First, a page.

• Definition of “Single acquirable asset” – the current ATO view of single acquirable asset for real property is based on its boundaries defined by legal title.  Therefore, the single acquirable asset definition is very restrictive as it does not allow for properties held over multiple titles including farmland and some commercial property.  A more common issue caught by this definition is the car-park attached to an apartment or office building that sits on separate title.  Where assets are inseparable, or where there is an ancillary asset of a very small value, the ATO may treat the assets as a single asset for the purposes of section 67A.  Previous information from the ATO has indicated that a car park does not meet this requirement.  It would be prudent to obtain a private ruling from the ATO where such inseparable or ancillary assets exist.
A workshop was conducted late last year by the ATO with selected representatives of the NTLG Super Technical sub committee to address issues impacting limited recourse borrowing arrangements.  The Institute of Chartered Accountants (“ICAA”) included as part of their submission for the ATO to adopt an accounting standards approach to identify what is a single acquirable asset.  The use of accounting standards looks at the “economic substance” of an asset, not simply the boundaries of legal title.  By taking this view it means that the component parts of an investment property are not looked at but instead they are treated as one whole asset.

It is my understanding that the ATO have taken this information on board and raised the issue back to Treasury as a technical priority issue.  Any change will need to balance the original policy intent of the changes in July 2010 with the current ‘logic’ provided by the industry.  As a result we are unlikely to receive any further information on the matter from Government until August or September this year.

Have you registered for the SMSF Limited Recourse Borrowing day?

  • Improvements regardless of source of funds are prohibited – arguably the most common question I get asked is whether the real property acquired can be improved using the super fund’s own money.  Regardless of the source of funds, any capital improvements would be in breach of the replacement asset rules contained within section 67B of the SIS Act.  Therefore if any capital works need to be undertaken on the property, they should be completed prior to purchase, otherwise at this stage we are stuck with only being able to repair an asset to its original state.
  • Repairs vs. Improvements – the already ‘grey’ issue within tax law now also resides within superannuation law with the introduction of section 67A(1)(a)(i) that allows the acquisition of an asset to include expenses incurred in maintaining or repairing the asset to ensure that its functional value is not diminished. The only guidance currently available is contained in Tax Ruling TR 97/23. The ruling applies a very rigid approach in determining what is a repair vs. improvement.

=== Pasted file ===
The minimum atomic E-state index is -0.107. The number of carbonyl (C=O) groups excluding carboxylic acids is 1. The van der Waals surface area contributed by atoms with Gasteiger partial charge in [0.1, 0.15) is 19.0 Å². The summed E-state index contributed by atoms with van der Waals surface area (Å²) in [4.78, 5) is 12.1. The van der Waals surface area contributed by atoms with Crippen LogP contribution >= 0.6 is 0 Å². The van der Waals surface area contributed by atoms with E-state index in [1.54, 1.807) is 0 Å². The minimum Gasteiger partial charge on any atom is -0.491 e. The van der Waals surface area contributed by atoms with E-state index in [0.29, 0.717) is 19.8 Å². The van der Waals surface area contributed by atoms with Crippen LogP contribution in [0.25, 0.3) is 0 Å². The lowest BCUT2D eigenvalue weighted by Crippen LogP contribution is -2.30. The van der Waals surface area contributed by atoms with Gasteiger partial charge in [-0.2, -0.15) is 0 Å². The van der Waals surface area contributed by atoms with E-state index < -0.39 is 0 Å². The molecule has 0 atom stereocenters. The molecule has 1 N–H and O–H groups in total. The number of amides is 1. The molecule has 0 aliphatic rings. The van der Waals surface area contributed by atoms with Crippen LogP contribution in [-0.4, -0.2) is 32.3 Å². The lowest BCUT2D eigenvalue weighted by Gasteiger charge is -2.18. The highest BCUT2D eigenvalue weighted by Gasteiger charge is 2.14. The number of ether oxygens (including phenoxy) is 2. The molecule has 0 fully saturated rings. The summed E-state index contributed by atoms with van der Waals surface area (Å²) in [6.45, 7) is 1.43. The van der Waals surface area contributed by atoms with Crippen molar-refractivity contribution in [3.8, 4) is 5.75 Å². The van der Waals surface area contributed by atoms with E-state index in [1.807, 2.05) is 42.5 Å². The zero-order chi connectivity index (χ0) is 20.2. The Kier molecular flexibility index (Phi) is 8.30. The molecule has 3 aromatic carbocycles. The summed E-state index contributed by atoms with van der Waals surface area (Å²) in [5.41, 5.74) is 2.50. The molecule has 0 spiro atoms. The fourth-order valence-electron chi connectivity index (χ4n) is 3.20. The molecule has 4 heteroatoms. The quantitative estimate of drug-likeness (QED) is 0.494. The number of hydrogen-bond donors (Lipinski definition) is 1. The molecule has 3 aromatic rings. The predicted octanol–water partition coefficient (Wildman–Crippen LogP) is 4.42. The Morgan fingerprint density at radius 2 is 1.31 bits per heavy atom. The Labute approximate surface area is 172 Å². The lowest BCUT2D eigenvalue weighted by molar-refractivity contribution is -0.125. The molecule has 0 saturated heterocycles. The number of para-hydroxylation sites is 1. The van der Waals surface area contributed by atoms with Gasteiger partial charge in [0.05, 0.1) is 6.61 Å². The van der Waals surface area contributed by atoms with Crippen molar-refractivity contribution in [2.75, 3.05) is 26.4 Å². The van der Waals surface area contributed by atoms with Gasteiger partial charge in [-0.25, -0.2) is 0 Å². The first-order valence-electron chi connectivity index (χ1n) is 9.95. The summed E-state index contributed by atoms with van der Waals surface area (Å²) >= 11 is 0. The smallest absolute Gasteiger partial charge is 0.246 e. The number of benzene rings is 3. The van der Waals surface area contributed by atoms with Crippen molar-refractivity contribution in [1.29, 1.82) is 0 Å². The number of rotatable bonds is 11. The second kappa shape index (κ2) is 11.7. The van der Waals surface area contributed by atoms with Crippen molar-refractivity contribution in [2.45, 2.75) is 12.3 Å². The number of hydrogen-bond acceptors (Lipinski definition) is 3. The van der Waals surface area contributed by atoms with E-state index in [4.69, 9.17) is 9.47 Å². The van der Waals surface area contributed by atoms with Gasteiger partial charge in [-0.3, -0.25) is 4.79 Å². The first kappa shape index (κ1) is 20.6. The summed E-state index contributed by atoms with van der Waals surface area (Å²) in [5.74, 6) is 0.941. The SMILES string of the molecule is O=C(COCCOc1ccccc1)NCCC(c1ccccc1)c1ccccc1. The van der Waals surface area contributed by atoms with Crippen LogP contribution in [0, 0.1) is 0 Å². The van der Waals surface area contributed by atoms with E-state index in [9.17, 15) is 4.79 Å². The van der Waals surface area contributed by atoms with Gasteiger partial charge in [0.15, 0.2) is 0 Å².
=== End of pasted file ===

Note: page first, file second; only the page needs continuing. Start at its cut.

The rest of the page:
Read further information from my previous blog, are limited recourse borrowings beyond repair?

To understand some of the issues being confronted by the introduction of these changes to superannuation law and the application of TR97/23, let’s look at a few examples:

    • New hot water system — the replacement of a depreciable asset such as a hot water system would not be considered a repair for tax purposes. Accordingly, any new system would be capital and constitute a replacement asset?
    • Painting internal surfaces — if the painting involves a full refurbishment, which results in the interiors being changed, updated, upgraded or otherwise improved (i.e. the new asset is different either in form, quality or functionality than the original), the costs would be on capital account and therefore be in breach of the replacement asset rules.  If the painting merely puts the internal surfaces back to the condition that they were in, e.g. before the surface was damaged, the costs should be deductible as repair costs.
    • Replacing emergency lights — as with the hot water system, the new lights would generally be considered to be the replacement of depreciable assets and therefore not repairs.

I understand that issues regarding improvements to the acquirable asset have been discussed with Treasury as a priority technical issue.  We can only be hopeful that the ATO would not apply this very strict approach to real property owned within a SMSF (otherwise some tenants may be having cold showers!!)

  • Properties affected by natural disaster – with the significant impacts of floods, fires and other natural disasters over the past year, it was pleasing to see the Commissioner state that they would use their discretionary powers for a SMSF to retain its complying fund status (section 42A) to repair damaged properties, even where these repairs would constitute a replacement asset.

Refer to my previous post, replacing assets using limited recourse borrowings affected by natural disasters.

  • In-house assets – the ATO has made clear that in their view there will be a breach of the in-house asset rules if legal title is not transferred to the SMSF after the borrowing has ended.  By retaining the asset within the holding/bare trust, it will be an investment in a related trust.